Some hybrid version of working from home (WFH) and working in the office will be part of our next normal. This requires a re-examination of how we structure work to benefit our well-being. Ergonomics is the study of people in their working environment. Traditionally, it has focused on modifying the structural system of work to suit the individual. A 2019 Gallup study of 7,500 full-time workers found that 23% reported regularly feeling burned out at work. During the Covid-19 quarantine, we have all had to adapt to new ways of working. Since 2020, the root cause of burnout is a lack of distinction between work and personal life.
It is important that we design healthy habits, integrated into our work, that ensure well-being. The ergonomics for today should factor in the physical, mental, and emotional dimensions of the person. Here are three ways to design your work to fit all dimensions of you.
1. Your Furniture Really Matters.
Yes, it's still important to consider the physical equipment of a 21st century workstation. Invest in an ergonomic chair with good back support and adjustable armrests. Also make sure to adjust the lighting to avoid computer eye strain. Speaking of eye strain, investing in glasses that are sensitive to blue light can significantly reduce eye strain.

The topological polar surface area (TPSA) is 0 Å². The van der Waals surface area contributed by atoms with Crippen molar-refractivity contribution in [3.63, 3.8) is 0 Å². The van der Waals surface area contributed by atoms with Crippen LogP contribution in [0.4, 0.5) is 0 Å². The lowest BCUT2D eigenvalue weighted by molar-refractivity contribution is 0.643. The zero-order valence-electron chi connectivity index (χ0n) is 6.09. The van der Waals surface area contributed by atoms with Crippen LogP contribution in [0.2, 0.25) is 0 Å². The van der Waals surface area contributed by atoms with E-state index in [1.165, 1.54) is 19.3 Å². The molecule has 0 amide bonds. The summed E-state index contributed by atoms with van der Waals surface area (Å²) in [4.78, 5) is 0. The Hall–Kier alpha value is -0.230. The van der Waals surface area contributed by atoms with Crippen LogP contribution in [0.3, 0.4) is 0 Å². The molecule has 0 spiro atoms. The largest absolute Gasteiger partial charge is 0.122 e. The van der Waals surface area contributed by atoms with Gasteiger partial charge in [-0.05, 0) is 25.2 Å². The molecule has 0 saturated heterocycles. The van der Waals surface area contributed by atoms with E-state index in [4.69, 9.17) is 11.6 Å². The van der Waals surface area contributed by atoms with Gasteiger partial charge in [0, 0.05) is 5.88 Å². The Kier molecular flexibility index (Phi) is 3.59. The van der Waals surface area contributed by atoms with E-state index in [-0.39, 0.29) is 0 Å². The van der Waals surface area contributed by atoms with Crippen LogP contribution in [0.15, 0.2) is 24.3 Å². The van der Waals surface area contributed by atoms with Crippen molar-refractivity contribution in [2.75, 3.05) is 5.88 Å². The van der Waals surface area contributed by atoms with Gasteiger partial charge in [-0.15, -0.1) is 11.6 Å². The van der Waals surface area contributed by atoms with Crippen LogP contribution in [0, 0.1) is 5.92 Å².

2. Hack Your Brain.
How we feel in our environment is key to how well or poorly we produce. Thus, factor in the five senses and your emotions into the design of space and work experiences. Retailers, restaurants, and hotels do this on a regular basis. There's a reason why Ikea smells of home baked cinnamon bread, and that the W hotel pipes lounge music through the elevator and lobby sound systems.You can also catalyze certain feelings to get you in the mood to work by modulating temperature, smell, and sound. On a recent Clubhouse conversation I led about creativity, one designer shared how she lights a candle, plays soft music, and drinks a cup of cappuccino to get her brain in the right state of mind. Do not underestimate these hacks.
3. Embrace the Pause.
Get away from your desk, get up, and take regular breaks. Make sure you move around. Even if it's limited to a small circle inside your apartment, that's fine. Even better if you can walk for as short as 5 minutes, or as long as 30 minutes. Write in sprints, ranging from 12 to 30 minutes at a time. Make sure to turn off all notifications and beeps. Reward yourself with a glass of water or a walk around the block at the end. Just as intermittent physical activity is effective, time-outs ensure that we give our brains the recovery time they need for deep, focused work.
As a result of these resets, you'll experience a surge of creativity while increasing your resilience to insulate your brain fog and avoid burnout.